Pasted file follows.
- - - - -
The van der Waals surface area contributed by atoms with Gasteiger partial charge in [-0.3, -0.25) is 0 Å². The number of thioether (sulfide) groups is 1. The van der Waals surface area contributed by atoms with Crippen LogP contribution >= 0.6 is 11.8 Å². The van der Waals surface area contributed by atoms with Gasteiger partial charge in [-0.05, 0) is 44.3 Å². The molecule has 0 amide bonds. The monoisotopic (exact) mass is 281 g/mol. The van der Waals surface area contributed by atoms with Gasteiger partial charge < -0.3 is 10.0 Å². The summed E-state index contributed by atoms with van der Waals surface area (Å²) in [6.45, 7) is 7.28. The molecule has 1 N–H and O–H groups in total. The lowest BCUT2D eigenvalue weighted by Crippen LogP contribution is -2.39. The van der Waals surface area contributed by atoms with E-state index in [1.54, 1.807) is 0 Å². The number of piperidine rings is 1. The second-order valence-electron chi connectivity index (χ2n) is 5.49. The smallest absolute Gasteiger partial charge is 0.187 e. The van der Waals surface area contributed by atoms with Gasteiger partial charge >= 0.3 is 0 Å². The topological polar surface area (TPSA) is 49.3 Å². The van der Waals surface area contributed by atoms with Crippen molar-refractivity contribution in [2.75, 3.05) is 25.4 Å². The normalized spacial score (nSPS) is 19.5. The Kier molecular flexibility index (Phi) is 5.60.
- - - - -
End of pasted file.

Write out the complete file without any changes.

The van der Waals surface area contributed by atoms with Gasteiger partial charge in [-0.3, -0.25) is 0 Å². The number of thioether (sulfide) groups is 1. The van der Waals surface area contributed by atoms with Crippen LogP contribution >= 0.6 is 11.8 Å². The van der Waals surface area contributed by atoms with Gasteiger partial charge in [-0.05, 0) is 44.3 Å². The molecule has 0 amide bonds. The monoisotopic (exact) mass is 281 g/mol. The van der Waals surface area contributed by atoms with Gasteiger partial charge < -0.3 is 10.0 Å². The summed E-state index contributed by atoms with van der Waals surface area (Å²) in [6.45, 7) is 7.28. The molecule has 1 N–H and O–H groups in total. The lowest BCUT2D eigenvalue weighted by Crippen LogP contribution is -2.39. The van der Waals surface area contributed by atoms with E-state index in [1.54, 1.807) is 0 Å². The number of piperidine rings is 1. The second-order valence-electron chi connectivity index (χ2n) is 5.49. The smallest absolute Gasteiger partial charge is 0.187 e. The van der Waals surface area contributed by atoms with Gasteiger partial charge >= 0.3 is 0 Å². The topological polar surface area (TPSA) is 49.3 Å². The van der Waals surface area contributed by atoms with Crippen molar-refractivity contribution in [2.75, 3.05) is 25.4 Å². The normalized spacial score (nSPS) is 19.5. The Kier molecular flexibility index (Phi) is 5.60.